Fiscal surplus allows countries to withstand economic crisis, says OECD

7 Nov 15

Policies that strengthen public finances and enable countries to run a fiscal surplus are critical to their ability to weather economic crises, the OECD has said.

In a comparison of OECD countries over the period 2007-15, the group found that those with the right policy tools, such as Germany and Switzerland’s ‘debt brake rules’ that limit expenditure during both boom and recession periods, were able to run a budget surplus in 2007 and are in a much better post-crisis position as a result.  

The State of Public Finances 2015 report says the “health of each country’s fiscal position at the outset of the crisis strongly determines its current fiscal position”.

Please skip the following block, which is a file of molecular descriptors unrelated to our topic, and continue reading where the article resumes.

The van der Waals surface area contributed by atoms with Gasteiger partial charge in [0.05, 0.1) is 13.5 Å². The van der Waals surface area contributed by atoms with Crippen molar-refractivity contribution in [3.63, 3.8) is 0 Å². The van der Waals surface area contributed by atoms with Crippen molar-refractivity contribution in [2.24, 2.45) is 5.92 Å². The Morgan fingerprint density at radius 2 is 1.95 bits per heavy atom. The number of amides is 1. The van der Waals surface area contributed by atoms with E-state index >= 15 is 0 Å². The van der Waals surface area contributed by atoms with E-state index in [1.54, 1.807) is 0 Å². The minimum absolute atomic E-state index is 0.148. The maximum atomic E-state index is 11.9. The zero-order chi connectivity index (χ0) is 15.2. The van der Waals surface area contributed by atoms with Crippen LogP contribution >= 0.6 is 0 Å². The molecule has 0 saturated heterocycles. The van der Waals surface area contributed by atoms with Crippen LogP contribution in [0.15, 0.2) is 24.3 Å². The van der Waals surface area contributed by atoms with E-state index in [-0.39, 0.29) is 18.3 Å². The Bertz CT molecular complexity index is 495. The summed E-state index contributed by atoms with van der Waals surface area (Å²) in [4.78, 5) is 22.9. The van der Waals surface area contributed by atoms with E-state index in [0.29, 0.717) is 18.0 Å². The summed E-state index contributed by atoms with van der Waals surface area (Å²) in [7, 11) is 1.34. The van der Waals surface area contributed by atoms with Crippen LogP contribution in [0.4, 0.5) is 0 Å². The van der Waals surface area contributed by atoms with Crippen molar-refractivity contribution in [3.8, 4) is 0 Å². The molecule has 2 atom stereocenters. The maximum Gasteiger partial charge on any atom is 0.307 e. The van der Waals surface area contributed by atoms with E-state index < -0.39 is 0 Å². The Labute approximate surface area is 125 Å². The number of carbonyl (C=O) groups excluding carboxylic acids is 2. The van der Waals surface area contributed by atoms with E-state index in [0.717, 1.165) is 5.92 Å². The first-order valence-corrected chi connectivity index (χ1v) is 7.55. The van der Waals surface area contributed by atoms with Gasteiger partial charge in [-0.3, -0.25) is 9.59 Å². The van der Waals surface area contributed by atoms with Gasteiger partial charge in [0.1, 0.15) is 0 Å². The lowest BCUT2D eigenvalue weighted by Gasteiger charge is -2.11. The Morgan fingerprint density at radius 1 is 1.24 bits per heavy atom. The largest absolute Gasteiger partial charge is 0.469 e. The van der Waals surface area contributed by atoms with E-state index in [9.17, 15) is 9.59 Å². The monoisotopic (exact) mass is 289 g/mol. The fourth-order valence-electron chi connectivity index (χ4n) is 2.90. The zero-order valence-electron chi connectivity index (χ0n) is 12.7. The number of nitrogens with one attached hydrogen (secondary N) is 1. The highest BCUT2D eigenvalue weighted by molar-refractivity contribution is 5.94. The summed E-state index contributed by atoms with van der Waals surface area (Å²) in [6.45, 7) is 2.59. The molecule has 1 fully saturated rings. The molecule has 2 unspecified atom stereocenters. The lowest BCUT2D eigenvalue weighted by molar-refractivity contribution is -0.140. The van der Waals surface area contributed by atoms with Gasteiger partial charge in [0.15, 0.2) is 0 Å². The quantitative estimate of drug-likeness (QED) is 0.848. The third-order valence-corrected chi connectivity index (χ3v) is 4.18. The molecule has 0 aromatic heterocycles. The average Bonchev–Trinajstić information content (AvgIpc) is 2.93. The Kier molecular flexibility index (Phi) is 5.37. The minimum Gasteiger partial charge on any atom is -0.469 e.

While the debt position worsened for all but three OECD countries in the wake of the financial crisis, those who were running a surplus at the time, such as Iceland or Estonia, have no significant deficit reduction needs today.

Those with very high deficits today, such as the United States, were running fiscal deficits in 2007.

The report found that simple and clear fiscal anchors were much more effective at managing public money than complex and hard-to enforce-provisions such as the EU’s Stability and Growth Pact ‒ a set of rules to ensure EU countries have sound public finances.

Independent fiscal institutions also have a role to play in improving fiscal forecasting and could be effective in working towards sound policy choices, the report said. 

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